Chirp Conference - Twitter's First Major 3rd Party Developer Event - 50,000+ applications that have been registered using Twitter's API's are expected to be represented at the conference. This is an incredible milestone when one realizes that just three short years ago, only one API existed. The timeliness of this conference in the first quarter of 2010 will provide Twitter and its GeoAPI platform with an early opportunity to motivate 3rd party developers to build and submit new APIs ahead of the competition. While an official date has not been announced, interested parties can register on this landing page for updates.
Twitter's GeoAPI - Most Robust Set Of Location Services - According to Elad Gil's blog posting of December 1, 2009, "many recent Location API announcements are really applications releasing incomplete databases of crowd-sourced business listings generated by their users rather than the broader offerings." In order for a Location Based API to provide developers with full latitude to create apps with the greatest potential, they need to include 5 core components.
The core components are:
1. Forward Geocoder
What it is: Take an address or business name and returns the lat/lon coordinates associated with it. E.g. "46 West 3rd St, NY NY" converted to 32.343, -123.454".
2. Reverse Geocoder
What it is: Take a coordinate lat/lon and converts it to an intersection, neighborhood city, state, country. E.g. "show me which neighborhood contains the point '37.7810, -122.4050'" and get back "SOMA, San Francisco"
3. Database of Places.
What it is: A database of locations, business listings, and points of interest.
4. Writable Layers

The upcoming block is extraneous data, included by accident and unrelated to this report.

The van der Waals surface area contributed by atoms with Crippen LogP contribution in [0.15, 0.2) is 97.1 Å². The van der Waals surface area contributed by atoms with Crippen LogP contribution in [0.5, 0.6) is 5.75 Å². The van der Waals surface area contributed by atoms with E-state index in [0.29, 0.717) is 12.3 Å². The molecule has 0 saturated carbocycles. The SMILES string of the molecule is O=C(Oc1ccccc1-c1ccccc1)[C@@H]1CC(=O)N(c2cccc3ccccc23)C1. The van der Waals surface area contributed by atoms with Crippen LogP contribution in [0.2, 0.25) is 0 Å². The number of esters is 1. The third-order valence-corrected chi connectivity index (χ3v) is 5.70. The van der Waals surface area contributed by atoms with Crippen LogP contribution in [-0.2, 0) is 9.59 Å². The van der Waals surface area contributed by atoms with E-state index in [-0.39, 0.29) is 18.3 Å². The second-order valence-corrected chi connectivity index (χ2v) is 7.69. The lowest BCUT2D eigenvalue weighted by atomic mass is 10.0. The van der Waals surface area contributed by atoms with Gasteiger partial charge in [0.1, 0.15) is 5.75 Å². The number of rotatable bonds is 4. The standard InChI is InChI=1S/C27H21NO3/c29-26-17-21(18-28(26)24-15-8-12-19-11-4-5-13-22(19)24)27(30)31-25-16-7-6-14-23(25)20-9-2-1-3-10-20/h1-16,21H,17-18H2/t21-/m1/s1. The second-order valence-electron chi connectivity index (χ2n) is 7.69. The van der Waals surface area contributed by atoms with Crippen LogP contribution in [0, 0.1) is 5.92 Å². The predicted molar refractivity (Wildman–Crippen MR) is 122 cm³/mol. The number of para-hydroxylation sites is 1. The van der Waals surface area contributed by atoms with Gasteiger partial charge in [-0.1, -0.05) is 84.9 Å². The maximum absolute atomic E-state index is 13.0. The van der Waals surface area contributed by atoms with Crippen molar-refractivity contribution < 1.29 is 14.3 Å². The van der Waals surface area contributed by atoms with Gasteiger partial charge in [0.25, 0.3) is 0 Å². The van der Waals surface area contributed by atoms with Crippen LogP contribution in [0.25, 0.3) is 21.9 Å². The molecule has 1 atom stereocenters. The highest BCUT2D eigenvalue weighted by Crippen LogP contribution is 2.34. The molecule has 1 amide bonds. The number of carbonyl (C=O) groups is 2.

What it is: Ability for developer to store information about places on the API itself in their own private layer, and then do queries against it. E.g. "show me all the places within half a mile that this user has checked-in on my app". This allows for client-side development of apps with no back-end servers built out for the Geo-components of their app.
5. Media Layers
What it is: Let the users query other sources of geotagged information via the API. E.g. "Show me all the Flickr photos within the boundaries (i.e. polygon) of Dolores Park". Basically, the API provides the geo-query/geo-search infrastructure by which complex queries can be made against other media sources such as Twitter, Flickr, etc.
Visually, GeoAPI breaks down as such compared to the competition.
GeoAPI vs LBS Comparison Chart
So in reviewing who has what, it is easy to see that the GeoAPI.com platform has all the major components in place, except for 'forward geocoding' (which is forthcoming) and 'monetization' (which is just a matter of time).
Location, as a trend is like a runaway train that left the station in 2009 and will continue to build steam all the way through 2010. Twitter's competition is start-ups that are getting funding from big name investors even in a down economy. And you can expect that to continue for a while.
While each player will step up their game to connect the social online world with the real world, the ultimate goal here is revenue. Monetization is the carrot that is stimulating this land rush, where a significant ROI can be achieved through advertising and sponsorships.
Small players, large players -take heed. You don't have to be a fortune teller to read the tea leaves. The writing is on the wall. While all is still fair game, my bet is on Twitter beating out the competition as it speeds its location-based services forward in the great land rush of 2010. Wagons,Ho!